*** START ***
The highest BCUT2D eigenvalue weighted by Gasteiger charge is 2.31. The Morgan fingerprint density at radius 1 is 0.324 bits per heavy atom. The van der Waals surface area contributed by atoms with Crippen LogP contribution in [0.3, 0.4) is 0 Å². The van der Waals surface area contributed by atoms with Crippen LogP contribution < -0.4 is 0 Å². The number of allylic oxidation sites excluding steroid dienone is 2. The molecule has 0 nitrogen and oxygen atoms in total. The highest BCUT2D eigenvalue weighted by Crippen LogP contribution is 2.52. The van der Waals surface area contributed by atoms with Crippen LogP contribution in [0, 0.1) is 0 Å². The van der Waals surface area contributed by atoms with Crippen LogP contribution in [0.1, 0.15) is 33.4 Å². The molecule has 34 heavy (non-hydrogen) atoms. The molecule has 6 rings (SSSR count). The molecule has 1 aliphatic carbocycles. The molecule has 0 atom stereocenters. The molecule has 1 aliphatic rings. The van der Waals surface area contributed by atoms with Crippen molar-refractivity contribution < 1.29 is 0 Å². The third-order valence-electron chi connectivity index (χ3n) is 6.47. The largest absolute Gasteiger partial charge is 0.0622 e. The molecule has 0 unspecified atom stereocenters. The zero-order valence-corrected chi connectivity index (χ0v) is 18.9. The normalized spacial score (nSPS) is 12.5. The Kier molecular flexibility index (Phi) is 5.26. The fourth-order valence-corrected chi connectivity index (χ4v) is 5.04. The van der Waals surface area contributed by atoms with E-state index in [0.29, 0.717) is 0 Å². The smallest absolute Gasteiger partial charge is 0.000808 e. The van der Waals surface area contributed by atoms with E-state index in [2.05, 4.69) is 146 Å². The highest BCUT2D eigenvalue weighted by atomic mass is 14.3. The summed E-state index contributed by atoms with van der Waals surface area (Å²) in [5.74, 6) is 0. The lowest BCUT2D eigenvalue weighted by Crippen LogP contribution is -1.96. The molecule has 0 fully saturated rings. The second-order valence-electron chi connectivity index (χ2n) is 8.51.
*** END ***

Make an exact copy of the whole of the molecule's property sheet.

The highest BCUT2D eigenvalue weighted by Gasteiger charge is 2.31. The Morgan fingerprint density at radius 1 is 0.324 bits per heavy atom. The van der Waals surface area contributed by atoms with Crippen LogP contribution in [0.3, 0.4) is 0 Å². The van der Waals surface area contributed by atoms with Crippen LogP contribution < -0.4 is 0 Å². The number of allylic oxidation sites excluding steroid dienone is 2. The molecule has 0 nitrogen and oxygen atoms in total. The highest BCUT2D eigenvalue weighted by Crippen LogP contribution is 2.52. The van der Waals surface area contributed by atoms with Crippen LogP contribution in [0, 0.1) is 0 Å². The van der Waals surface area contributed by atoms with Crippen LogP contribution in [0.1, 0.15) is 33.4 Å². The molecule has 34 heavy (non-hydrogen) atoms. The molecule has 6 rings (SSSR count). The molecule has 1 aliphatic carbocycles. The molecule has 0 atom stereocenters. The molecule has 1 aliphatic rings. The van der Waals surface area contributed by atoms with Crippen molar-refractivity contribution < 1.29 is 0 Å². The third-order valence-electron chi connectivity index (χ3n) is 6.47. The largest absolute Gasteiger partial charge is 0.0622 e. The molecule has 0 unspecified atom stereocenters. The zero-order valence-corrected chi connectivity index (χ0v) is 18.9. The normalized spacial score (nSPS) is 12.5. The Kier molecular flexibility index (Phi) is 5.26. The fourth-order valence-corrected chi connectivity index (χ4v) is 5.04. The van der Waals surface area contributed by atoms with E-state index in [0.29, 0.717) is 0 Å². The smallest absolute Gasteiger partial charge is 0.000808 e. The van der Waals surface area contributed by atoms with E-state index in [2.05, 4.69) is 146 Å². The highest BCUT2D eigenvalue weighted by atomic mass is 14.3. The summed E-state index contributed by atoms with van der Waals surface area (Å²) in [5.74, 6) is 0. The lowest BCUT2D eigenvalue weighted by Crippen LogP contribution is -1.96. The molecule has 0 fully saturated rings. The second-order valence-electron chi connectivity index (χ2n) is 8.51.